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Rachel C Metzgar, Michael F Bonner, Russell A Epstein; What lies beyond: Representations of the connectivity structure of the local environment. Journal of Vision 2019;19(10):161b. doi: https://doi.org/10.1167/19.10.161b.
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© ARVO (1962-2015); The Authors (2016-present)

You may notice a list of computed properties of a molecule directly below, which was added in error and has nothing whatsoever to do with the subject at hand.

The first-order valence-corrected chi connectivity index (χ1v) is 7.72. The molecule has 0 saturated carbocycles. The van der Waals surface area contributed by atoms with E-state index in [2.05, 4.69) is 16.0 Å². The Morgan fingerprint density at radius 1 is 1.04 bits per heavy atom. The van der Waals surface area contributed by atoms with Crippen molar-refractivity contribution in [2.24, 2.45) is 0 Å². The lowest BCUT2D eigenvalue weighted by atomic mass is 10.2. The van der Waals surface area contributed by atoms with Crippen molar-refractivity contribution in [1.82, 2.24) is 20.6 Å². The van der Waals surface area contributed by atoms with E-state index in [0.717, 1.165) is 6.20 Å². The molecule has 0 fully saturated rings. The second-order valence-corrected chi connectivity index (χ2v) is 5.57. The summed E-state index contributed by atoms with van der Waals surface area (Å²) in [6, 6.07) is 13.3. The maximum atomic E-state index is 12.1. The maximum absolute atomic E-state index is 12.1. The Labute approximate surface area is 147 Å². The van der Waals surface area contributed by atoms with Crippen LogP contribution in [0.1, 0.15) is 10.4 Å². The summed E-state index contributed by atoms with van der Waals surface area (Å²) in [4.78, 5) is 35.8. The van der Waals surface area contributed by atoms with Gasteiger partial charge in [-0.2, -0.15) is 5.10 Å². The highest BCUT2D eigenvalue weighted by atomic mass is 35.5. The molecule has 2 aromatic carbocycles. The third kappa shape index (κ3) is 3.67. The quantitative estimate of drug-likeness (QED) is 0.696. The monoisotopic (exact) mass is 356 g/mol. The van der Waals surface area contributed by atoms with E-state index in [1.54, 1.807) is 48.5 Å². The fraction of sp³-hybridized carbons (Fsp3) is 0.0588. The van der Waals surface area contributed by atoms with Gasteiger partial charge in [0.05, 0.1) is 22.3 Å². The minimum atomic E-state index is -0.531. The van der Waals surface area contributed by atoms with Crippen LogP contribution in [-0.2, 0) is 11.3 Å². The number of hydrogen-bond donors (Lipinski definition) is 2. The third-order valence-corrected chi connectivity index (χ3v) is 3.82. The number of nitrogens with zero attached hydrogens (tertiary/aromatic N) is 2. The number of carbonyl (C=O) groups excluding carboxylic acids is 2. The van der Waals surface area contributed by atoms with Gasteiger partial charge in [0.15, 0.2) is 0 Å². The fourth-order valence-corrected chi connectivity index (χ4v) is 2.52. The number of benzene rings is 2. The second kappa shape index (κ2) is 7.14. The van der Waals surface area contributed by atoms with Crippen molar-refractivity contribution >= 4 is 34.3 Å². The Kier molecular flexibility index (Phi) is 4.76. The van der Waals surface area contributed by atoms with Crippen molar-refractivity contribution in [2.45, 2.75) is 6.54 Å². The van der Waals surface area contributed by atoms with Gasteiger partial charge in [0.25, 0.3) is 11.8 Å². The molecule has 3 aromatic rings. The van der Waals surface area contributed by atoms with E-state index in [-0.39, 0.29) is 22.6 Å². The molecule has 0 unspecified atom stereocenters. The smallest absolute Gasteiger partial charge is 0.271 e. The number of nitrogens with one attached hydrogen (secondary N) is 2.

To navigate in a familiar environment, it is useful to have a representation of the relationship between the local perceptual scene and the broader spatial surroundings. It has been suggested that retrosplenial complex (RSC), a scene-selective region of the brain, plays an important role in this function. Here we use multivoxel pattern analysis (MVPA) of fMRI data to test the idea that RSC and other scene-selective regions represent memories of the connections between the local environment and adjacent parts of space. Before scanning, participants (N=18) learned the locations of 32 target objects within 4 environments by navigating through them in immersive virtual reality. Each environment consisted of a rectangular room with two visually identical doors, one of which led to a small closet, the other to an exterior space. We then scanned participants while they viewed snapshots of the corresponding rooms with all objects removed and reported whether the remembered locations of objects were on the left or right from the depicted view. MVPA revealed evidence for coding of the locations of the target objects as a function of their status as either within the local room or through the doors leading to the closet or exterior environment. These effects were most prominent in RSC, but a searchlight analysis suggested that this information was encoded throughout the anterior scene network consisting of RSC, anterior parahippocampal place area, and the caudal inferior parietal lobe (Baldassano et al. 2016; Silson et al. 2016). These findings suggest that anterior scene-selective regions, especially RSC, contain memory representations of the connectivity structure of navigable space. These representations may allow one to identify nearby spaces that are not visible in the current scene but have been encoded in memory through repeated navigational experience.
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